Rich, meltingly tender pork belly meets sweet, starchy taro in kau yuk, a traditional Hakka dish from China’s southern Guangdong Province.
Slices of pork belly and taro are fried, layered into a bowl to steam for hours—soaking up an umami-packed braising sauce all the while—and then inverted onto a platter to serve—like an upside-down cake, but one made of fatty, flavorful meat.
Hearty, comforting, and intensely savory, the dish hits all the classic notes of Hakka cuisine. That’s the food of the Hakka Chinese people, a distinct ethnic subgroup believed to have originated in northern China and migrated to the south, as well as Taiwan and other parts of the world, over thousands of years.
To make kau yuk at home, you’ll need to block off a few hours of your time. The process is long, but much of it is hands-off.
It starts with a slab of pork belly, which needs to be thrice-cooked for that perfect texture: boiled, to remove any gamey smells and impurities; deep-fried, to puff up the skin and bring out its aromas; and finally slowly steamed with the taro, to coax it into soft, melt-in-your-mouth submission. The taro does a great job at absorbing the juices and fat—along with plenty of flavor—so that the pork belly doesn’t feel overly greasy.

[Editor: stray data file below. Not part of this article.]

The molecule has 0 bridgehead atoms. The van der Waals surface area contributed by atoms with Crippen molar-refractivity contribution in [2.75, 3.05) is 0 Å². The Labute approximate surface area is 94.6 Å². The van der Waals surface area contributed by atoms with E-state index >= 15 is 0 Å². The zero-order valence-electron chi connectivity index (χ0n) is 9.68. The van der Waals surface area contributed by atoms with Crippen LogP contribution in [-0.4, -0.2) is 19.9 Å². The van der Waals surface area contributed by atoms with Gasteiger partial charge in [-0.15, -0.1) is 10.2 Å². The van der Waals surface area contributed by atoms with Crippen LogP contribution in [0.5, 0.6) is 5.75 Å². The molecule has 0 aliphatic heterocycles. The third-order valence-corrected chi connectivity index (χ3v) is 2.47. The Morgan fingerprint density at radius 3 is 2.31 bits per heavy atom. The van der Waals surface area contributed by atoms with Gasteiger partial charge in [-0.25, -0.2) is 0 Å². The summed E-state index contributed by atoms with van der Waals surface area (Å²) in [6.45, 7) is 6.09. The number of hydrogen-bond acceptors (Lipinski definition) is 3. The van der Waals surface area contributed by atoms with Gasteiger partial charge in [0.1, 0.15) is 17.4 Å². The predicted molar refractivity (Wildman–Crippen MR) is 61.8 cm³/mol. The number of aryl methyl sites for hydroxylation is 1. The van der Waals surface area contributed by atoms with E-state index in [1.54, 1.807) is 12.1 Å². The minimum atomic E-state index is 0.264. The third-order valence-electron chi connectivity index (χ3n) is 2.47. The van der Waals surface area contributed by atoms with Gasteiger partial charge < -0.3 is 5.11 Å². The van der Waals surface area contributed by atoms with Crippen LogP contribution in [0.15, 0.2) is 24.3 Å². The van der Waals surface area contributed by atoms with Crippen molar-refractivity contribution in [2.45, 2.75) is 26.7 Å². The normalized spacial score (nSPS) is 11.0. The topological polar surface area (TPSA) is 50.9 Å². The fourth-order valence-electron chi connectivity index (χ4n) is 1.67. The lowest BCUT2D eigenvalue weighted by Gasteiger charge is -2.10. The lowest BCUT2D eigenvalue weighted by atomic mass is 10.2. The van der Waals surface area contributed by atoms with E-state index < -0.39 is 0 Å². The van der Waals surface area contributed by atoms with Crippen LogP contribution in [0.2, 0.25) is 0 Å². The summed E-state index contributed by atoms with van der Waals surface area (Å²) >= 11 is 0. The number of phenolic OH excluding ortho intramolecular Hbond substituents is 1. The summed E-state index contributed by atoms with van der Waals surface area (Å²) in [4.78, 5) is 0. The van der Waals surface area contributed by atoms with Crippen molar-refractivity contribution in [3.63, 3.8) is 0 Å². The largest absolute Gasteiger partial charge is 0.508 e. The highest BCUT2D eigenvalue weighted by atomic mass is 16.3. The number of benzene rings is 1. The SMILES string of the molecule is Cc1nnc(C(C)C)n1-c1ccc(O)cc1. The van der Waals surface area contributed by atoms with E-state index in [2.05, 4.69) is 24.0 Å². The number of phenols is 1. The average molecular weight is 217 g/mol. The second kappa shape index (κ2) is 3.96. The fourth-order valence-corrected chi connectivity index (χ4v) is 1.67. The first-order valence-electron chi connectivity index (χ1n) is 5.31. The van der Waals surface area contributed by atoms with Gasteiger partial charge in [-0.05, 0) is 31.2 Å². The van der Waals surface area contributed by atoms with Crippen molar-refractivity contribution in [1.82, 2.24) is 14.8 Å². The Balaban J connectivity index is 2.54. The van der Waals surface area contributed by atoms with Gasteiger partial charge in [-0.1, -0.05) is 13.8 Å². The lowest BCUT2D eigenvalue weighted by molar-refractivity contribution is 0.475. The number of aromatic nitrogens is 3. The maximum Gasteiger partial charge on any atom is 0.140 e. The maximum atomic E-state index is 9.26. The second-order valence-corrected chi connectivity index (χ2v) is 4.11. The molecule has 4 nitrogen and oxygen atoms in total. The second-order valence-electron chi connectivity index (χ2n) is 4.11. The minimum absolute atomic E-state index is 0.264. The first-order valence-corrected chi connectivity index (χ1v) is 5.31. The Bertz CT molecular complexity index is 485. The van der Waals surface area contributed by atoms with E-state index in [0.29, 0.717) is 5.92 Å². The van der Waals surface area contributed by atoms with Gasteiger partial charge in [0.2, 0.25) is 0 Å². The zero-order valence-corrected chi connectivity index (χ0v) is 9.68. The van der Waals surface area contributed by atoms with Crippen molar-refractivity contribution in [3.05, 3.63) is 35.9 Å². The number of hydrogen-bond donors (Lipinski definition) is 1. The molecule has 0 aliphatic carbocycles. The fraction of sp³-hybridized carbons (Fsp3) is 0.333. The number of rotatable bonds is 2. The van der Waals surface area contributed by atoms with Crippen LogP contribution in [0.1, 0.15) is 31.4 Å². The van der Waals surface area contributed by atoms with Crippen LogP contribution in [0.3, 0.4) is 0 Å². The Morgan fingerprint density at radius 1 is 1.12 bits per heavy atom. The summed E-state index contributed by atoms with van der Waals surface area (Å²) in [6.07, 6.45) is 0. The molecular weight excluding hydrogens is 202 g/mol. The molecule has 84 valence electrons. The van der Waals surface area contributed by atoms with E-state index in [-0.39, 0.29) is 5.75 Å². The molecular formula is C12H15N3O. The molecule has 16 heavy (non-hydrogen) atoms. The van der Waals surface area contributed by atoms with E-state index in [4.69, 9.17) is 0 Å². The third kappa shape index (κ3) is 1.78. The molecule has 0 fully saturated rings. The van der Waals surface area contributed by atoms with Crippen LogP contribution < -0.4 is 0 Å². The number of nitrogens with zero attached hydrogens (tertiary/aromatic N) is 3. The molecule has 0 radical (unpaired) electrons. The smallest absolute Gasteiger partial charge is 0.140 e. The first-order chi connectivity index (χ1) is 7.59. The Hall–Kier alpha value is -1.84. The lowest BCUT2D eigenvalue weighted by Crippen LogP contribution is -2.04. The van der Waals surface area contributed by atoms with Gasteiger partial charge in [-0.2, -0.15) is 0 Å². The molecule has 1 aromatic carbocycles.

The final component is the sauce. It’s full of umami from two Chinese pantry heavy-hitters: chu hou paste, a common braising condiment made primarily of soybeans; and red fermented bean curd, cubes of bean curd that have been preserved in rice wine and fermented red rice. (This recipe uses only the sauce from a jar of red fermented bean curd, not the bean curd itself.) You can find both ingredients at any Chinese supermarket.
The sauce does triple duty, first as a marinade; then a braising liquid during the steaming step; and finally, after being boosted with aromatics and thickened with cornstarch, a glossy finishing sauce for the final presentation.
In the end, your patience will be rewarded with an impressive dish for any family gathering or holiday. (Hint, hint: Lunar New Year is fast approaching on Jan. 25!)
Chinese Steamed Pork Belly with Taro Recipe
Serves: 4 people
Prep time: 1 hour